Engineer Lemuel P. Grant had quite a chore ahead of him beginning in the summer of 1863. The possibility of Union forces one day besieging Atlanta was becoming a reality.
With seed money of $5,000 to buy property and equipment, Grant, a native of Maine, and Col. Moses Wright began erecting the South’s fiercest defenses.
“They told him put to a fort on somebody’s pasture,” said living historian Robert Mitchell of Loganville, Ga. “It doesn’t matter whose.”
Grant (photo below) began buying private property and placating homeowners who had to move out of the way.
The 12-mile circle around the city had 25 forts/redoubts when it was completed using civilian and slave labor by the summer of 1864. The photo by George Barnard above was taken near the current Georgia Tech campus.
Using old maps and photos, Mitchell (bottom photo) gave visitors at the recent B*ATL an overview of just how dug in the city had become.
The defenses roughly track the boundaries of modern downtown Atlanta. You have to remember this was a pretty small city, although it had become the industrial and transportation center of the Deep South.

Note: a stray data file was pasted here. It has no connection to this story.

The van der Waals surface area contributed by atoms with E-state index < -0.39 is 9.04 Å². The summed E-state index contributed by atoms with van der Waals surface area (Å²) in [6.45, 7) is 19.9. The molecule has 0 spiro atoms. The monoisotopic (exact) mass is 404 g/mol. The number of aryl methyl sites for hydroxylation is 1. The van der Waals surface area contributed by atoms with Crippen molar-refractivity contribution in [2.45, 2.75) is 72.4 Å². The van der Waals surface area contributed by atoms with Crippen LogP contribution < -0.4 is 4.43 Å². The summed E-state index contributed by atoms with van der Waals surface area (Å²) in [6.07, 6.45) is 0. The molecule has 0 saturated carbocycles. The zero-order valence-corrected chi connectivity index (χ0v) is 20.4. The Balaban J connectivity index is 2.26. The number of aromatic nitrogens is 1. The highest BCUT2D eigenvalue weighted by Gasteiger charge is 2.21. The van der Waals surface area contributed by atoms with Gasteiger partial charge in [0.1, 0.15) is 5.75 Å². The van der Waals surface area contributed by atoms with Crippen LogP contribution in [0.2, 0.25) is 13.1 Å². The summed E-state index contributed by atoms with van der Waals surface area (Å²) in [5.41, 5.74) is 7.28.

Union Gen. William T. Sherman knew a frontal assault on Fort Peachtree and Fort Hood, for example, would be costly.
His chief engineer found the fortifications “too strong to assault and too extensive to invest.”
"They completely encircled the city," Capt. O.M. Poe reported, "at a distance of about one and a half miles from the center and consisted of a system of batteries, open to the rear and connected by infantry parapets, with complete abatis, in some places in three or four rows, with rows of pointed stakes, and long lines of chevaux-de-frise.
"In many places rows of palisading were planted along the foot of the exterior slope of the infantry parapet with sufficient openings be¬tween the timbers to permit the infantry fire, if carefully delivered, to pass freely through it, but not sufficient to permit a person to pass through, and having a height of twelve to fourteen feet. The ground in front of these palisades was always completely swept by fire from the adjacent batteries, which enabled a very small force to hold them."
In the end, attacking the defenses wasn’t necessary. After three key battles outside the defenses, Sherman won the vital railroads he wanted. Gen. John Bell Hood and his forces had to evacuate Atlanta on Sept. 1, 1864.
Today, practically nothing from the fortifications survives.